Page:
Just got back from the store on a basic TP and kitty litter run. Whilst there I realized I needed to grab some black-eyed peas. If I call my mother tommorrow, she will undoubtably question me as to whether or not I ate my New Years Day black-eyed peas. But I'm not really complaining, the older I get, the more I think the crowder peas are more important the day after than the bubbly the night before. Funny how age turns a fiery punk rocker into a bewildered Fiddler on the Roof. (TRADITION! Tradition!)
Anyhow, so I'm scouring Top food for cow peas, and I can't find them anywhere. None with the dry beans and split peas. Hmmm... I saunter over to the bulk foods. None with the lucite mini-silos of lentils and garbonzos. Hmmm... wait! There is the futuristic micro-grainery where the split-peas live... with nothing but dust and and three lonely peas at the bottom. Dang it! I go back to the ready bagged beans, and looking closer, locate the slot where they should live, one or two stray peas on the shelf. I end up grabbing two of the last cans of Bush's black-eyed peas with bacon, and returning my smoked hog's necks to the meat freezer.
It's strange, whenever I've mentioned the country (most folks think Southern, but I picked up from Grandma and Mom, Kansas girls both) custom of eating black-eyed peas on New Years Day to insure a prosperous and lucky year, most folks out here in the NW, look at me like I'm talking about sacrificing a virgin to the harvest gods. I guess there's some country folk out here after-all, probably hiding their red-necks under long hair. Country-folk being the one caste in the US it is PC to mock and disdain, even more than Muslims.
So, with out further ado, I give you the Dragon's own Honky-Tonk Mama Approved Black-Eyed Peas Recipe.
2 pounds black-eyed peas
2 bay leaves
10 cups of water
1 pound smoked hog necks
1 medium onion
2 cloves garlic
1 tablespoon kosher salt
1 teaspoon Cavendar's Greek Seasoning
1 teaspoon Cajun or Creole Seasoning
1 pinch cumin
1 pinch Garam Masala
1 pinch paprika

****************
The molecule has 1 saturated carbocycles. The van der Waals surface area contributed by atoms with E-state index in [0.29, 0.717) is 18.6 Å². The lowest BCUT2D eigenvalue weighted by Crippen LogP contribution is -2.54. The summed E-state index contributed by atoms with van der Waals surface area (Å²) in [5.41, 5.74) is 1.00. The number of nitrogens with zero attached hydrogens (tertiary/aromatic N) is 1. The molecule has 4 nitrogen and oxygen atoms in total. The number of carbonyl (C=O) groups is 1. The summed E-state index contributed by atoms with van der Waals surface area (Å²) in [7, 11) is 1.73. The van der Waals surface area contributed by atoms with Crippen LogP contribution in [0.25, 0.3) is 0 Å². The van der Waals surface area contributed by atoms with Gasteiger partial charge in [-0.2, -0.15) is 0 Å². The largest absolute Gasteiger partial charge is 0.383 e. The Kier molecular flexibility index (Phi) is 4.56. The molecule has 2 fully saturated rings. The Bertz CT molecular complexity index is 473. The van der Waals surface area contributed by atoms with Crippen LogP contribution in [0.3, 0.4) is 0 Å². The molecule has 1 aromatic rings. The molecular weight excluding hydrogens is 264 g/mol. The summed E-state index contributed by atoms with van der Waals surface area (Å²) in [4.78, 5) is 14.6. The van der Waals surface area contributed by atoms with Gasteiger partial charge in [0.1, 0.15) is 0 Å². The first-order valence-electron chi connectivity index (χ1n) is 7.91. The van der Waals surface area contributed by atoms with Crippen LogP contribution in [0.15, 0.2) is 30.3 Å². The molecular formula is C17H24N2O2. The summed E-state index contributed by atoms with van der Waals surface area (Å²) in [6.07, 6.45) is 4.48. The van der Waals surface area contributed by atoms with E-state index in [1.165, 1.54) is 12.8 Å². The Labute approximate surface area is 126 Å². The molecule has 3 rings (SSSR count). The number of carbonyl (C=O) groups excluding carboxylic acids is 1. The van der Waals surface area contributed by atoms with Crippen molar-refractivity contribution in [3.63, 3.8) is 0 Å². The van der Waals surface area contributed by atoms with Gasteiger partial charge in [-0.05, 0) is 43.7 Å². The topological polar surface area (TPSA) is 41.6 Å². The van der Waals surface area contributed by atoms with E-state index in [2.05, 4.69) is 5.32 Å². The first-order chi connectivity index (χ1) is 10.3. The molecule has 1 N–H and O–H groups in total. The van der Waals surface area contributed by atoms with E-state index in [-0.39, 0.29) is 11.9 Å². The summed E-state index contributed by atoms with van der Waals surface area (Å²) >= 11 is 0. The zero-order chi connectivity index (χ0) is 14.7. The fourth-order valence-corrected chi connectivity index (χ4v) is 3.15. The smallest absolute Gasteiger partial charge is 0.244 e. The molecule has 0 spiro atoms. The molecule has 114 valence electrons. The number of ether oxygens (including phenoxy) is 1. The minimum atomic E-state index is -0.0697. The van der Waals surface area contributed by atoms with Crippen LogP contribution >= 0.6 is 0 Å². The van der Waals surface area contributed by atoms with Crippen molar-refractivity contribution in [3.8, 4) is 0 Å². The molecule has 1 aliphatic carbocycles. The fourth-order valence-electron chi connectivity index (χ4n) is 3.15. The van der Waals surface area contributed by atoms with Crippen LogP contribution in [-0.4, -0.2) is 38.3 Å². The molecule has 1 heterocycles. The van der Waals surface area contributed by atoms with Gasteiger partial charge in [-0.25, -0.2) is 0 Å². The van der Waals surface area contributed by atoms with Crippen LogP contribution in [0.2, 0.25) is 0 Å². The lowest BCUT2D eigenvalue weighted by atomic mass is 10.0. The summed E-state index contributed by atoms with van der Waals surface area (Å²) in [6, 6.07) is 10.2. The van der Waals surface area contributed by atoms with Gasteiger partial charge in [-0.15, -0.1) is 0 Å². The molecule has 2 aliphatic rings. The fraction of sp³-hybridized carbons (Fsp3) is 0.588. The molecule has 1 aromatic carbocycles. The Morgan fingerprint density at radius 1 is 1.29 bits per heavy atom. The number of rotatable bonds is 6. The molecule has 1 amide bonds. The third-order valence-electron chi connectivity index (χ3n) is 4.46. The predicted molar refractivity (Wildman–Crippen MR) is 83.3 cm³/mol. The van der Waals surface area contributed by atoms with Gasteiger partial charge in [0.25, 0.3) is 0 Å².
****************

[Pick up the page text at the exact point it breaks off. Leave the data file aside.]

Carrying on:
1. Before you go out New Year's Eve, or before you go to bed if you not a partier, pour the peas into a bowl and cover with water, adding a little extra to account for swelling.
2. When you wake up in the morning, and are making that morning cuppa or scaring up the hang-over cure of your choice, pour 10 cups of water into a big ol' pot and put on high heat. When the water starts to boil, throw in yer hog necks. A lot folks like to use ham hocks, bacon, and or cubed ham for this part. I am partial to smoked hog necks, they've got more better meat on 'em for your dollar, and lend the same smoky taste as hocks. Another good traditional is, of course the bone from your Christmas ham, and whatever scrizzlin's of ham might still be hanging around. I definitely prefer something with a bone, as the gelatin helps give the sauce some body, but to each his own. If you are using meat without a bone, or trying the Dragon's totally PC Vegan and Kosher variation skip ahead to step 4.
3. If you are using something with a bone, you'll wanna reduce your heat to a simmer, and throw in the bay leaves and salt. Then walk away for an hour.
4. If you are doing the boneless or meatless version, heat up a skillet (iron, of course) to medium and grease it with bacon grease (if you are using bacon, just chop it up and start cooking it, add the other ingredients once you've got a little grease in the pan)... OK, OK, you can use whatever oil you like, if you're opposed to bacon grease, but you don't know what you're missing. While waiting for the pan to warm, and then the oil, mince your garlic and onion. Once the oils warm (oh about 1 tablespoon of whatever should be fine, you just wanna coat the skillet), add your garlic, onion, and the rest of your spices. If you are using cubed ham, add it at this point. If you are trying the Vegan Kosher version, use dark sesame oil, and 3 or 4 good sized strips of Kombu seaweed. That should give you a nice rich, smoky flavor. Stir this and watch it, it shouldn't take to long for the meat to brown and the onions to start to turn translucent. You don't wanna fry any of these ingredients, just give them a chance to mingle flavors a little.
5. If you are using boned meat, nows the time to pull meat off the bones and toss 'em to yer hound. Keep an eye on that skillet, while you're doing this, and be ready to stir it and'or pull it off the heat, as the need arises.
6. Once you got no bones in your pot, and the contents of your skillet are ready, (this will also be the time when anybody else in the house will begin asking you when it will be done, as you will have filled your home with a heavenly aroma) add the black-eyed peas and skillet contents to your big pot. Reduce the heat to a very low simmer, cover, and tell the slavering maniacs trying to storm your kitchen, that it will be an hour to an hour and a half until it's done. That should give you plenty of time to nurse your hangover, watch a couple episodes of Firefly, and make your cornbread. Check it every once and while, and stir, and season as you see fit. I usually find it advisable to hold off on adding anymore hot or peppery spices, letting people season their individual portions. If for some reason you forgot to soak your peas overnight, well it's gonna be more like 3 to 4 hours of cooking.
7. When the peas are tender, serve it up with some cornbread, some greens (Kale is nice), and maybe some mac and cheese. After that you should be well over the hang-over and loaded up with enough luck to take the year's first bracing scooter ride.
Happy New Year everybody!